This week's Patriots mailbag is heavy on projections as the most popular questions were those that looked at lineup possibilities.
No spot seems as uncertain as outside linebacker. There also figures to be a spirited competition for one spot at inside linebacker.
That's where this week's mailbag begins.
Q: When looking at the Patriots' current roster, one thing that stands out is the number of linebackers currently on the squad. We recently re-signed Derrick Burgess, drafted Jermaine Cunningham and Brandon Spikes, get Tyrone McKenzie and Shawn Crable back from injury, and still have Jerod Mayo, Gary Guyton, Pierre Woods, Eric Alexander, Rob Ninkovich and Tully Banta-Cain (and a handful of likely practice-squad guys). Obviously we aren't keeping 11 linebackers on the 53-man roster. Who do you see getting cut? -- Dan Mac (L.A. via Boston)
A: Dan, competition and injuries in training camp will play a big factor in determining this, which is something I respect as part of the overall process, so it's early to be making a projection. Another factor to consider is that injuries at other positions could factor in to how many linebackers the Patriots ultimately keep. But if everyone makes it through healthy, and when considering the Patriots kept eight linebackers on the opening day roster in 2009, this is what I see when I look into the Patriots' crystal ball:
Inside linebackers: Mayo, Guyton, McKenzie, Spikes
Outside linebackers: Banta-Cain, Cunningham, Burgess, Crable, Ninkovich, Woods/Murrell
Q: Hey Mike, I was wondering how you think the LB position is going to shake out this season in terms of personnel and scheme. In the 3-4, I see Mayo and Spikes on the inside with Banta-Cain holding down one OLB spot, and whoever can set the edge best between Crable, Cunningham and Ninkovich on early downs, and Burgess on third downs. In the 4-3, I'm hoping to see Mayo on the inside with Guyton and McKenzie playing their natural 4-3 OLB roles. What do you think? -- Bill (Charlotte, N.C.)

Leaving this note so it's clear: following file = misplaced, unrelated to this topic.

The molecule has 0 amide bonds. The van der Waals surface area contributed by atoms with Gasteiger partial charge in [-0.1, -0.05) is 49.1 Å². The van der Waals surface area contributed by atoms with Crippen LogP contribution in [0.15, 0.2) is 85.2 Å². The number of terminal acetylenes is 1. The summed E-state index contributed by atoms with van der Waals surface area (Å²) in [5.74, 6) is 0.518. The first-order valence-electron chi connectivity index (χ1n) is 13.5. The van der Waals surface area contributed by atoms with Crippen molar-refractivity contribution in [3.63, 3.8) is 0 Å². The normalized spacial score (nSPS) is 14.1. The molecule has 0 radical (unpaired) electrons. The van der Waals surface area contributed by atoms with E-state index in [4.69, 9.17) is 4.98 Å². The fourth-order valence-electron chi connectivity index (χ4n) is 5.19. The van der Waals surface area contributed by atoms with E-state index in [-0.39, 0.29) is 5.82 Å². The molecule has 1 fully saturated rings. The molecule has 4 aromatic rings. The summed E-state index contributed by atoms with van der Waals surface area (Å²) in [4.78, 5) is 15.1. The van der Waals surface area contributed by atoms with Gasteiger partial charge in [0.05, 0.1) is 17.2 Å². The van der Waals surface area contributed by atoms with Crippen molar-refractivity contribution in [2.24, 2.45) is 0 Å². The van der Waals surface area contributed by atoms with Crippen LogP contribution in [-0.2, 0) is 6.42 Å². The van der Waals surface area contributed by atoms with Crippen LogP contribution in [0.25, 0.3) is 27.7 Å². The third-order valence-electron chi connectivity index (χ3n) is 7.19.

A: Bill, the first thought is that the Patriots will still teach out of the base 3-4, and I think that is the preferred alignment. If the defense looks better in the 4-3, however, I could see the coaching staff using it more, because it will be built into the system. In the 3-4, I think it's a bit premature to put Spikes in there right away. That competition between Spikes, McKenzie and Guyton will be intense, and I wouldn't rule out McKenzie. On the outside, I think Banta-Cain is ideally suited for limited duty on early downs and instead should be utilized more in pure passing situations as a rusher, but he is probably a starter based on what else they have. I see this as a wide-open competition that doesn't have a clear-cut winner right now.
Q: Hey Mike, who do you see as the starting 11 on the defense? -- David (Grafton, Mass.)
A: David, let's project that the opening day opponent -- the Cincinnati Bengals -- comes out in a two-receiver set with Chad Ochocinco and Antonio Bryant, with two tight ends and a single back. That should put the Patriots in their base 3-4 alignment and I'll line them up this way, with the toughest call at outside linebacker:
DE: Ty Warren
NT: Vince Wilfork
DE: Gerard Warren
OLB: Tully Banta-Cain
ILB: Jerod Mayo
ILB: Tyrone McKenzie
OLB: Jermaine Cunningham
CB: Darius Butler
CB: Leigh Bodden
S: Pat Chung
S: Brandon Meriweather
Q: ILB and OT predictions. I think Guyton figures as a better backup to Mayo at the WILB spot, with McKenzie and Spikes rotating at SILB if they can learn the defense. At OT, if Sebastian Vollmer continues his ascension, I think he surpasses Light at LT because Light has to be covered up against top competition now. Would prefer to see Light move to RT, even though he's not a dominant run-blocker at this stage, because he would fare better in pass pro there. Kaczur is a below-average starter but an above-average backup. Your thoughts? -- Sean Sullivan (Los Angeles, Calif.)
A: While respecting that competition in training camp will dictate how it unfolds, I like your linebacker thoughts. I'm a bit higher on Light at left tackle than you are, and want to see more before I turn it over to Vollmer. I could see Vollmer at right tackle, however, really pushing Kaczur for that starting job.
Q: Mike, with all the talk about the Jets, the impact of the knee surgery (however minor) on Mark Sanchez's play doesn't seem to get much press. We've seen that it takes time for guys to get their timing back (Brady, Manning, Palmer). Sanchez is a player people are expecting a second-year jump from on a high-expectation team. Any thoughts on how it might impact his play and the Jets as a whole? -- Jason Beale (Milford, Del.)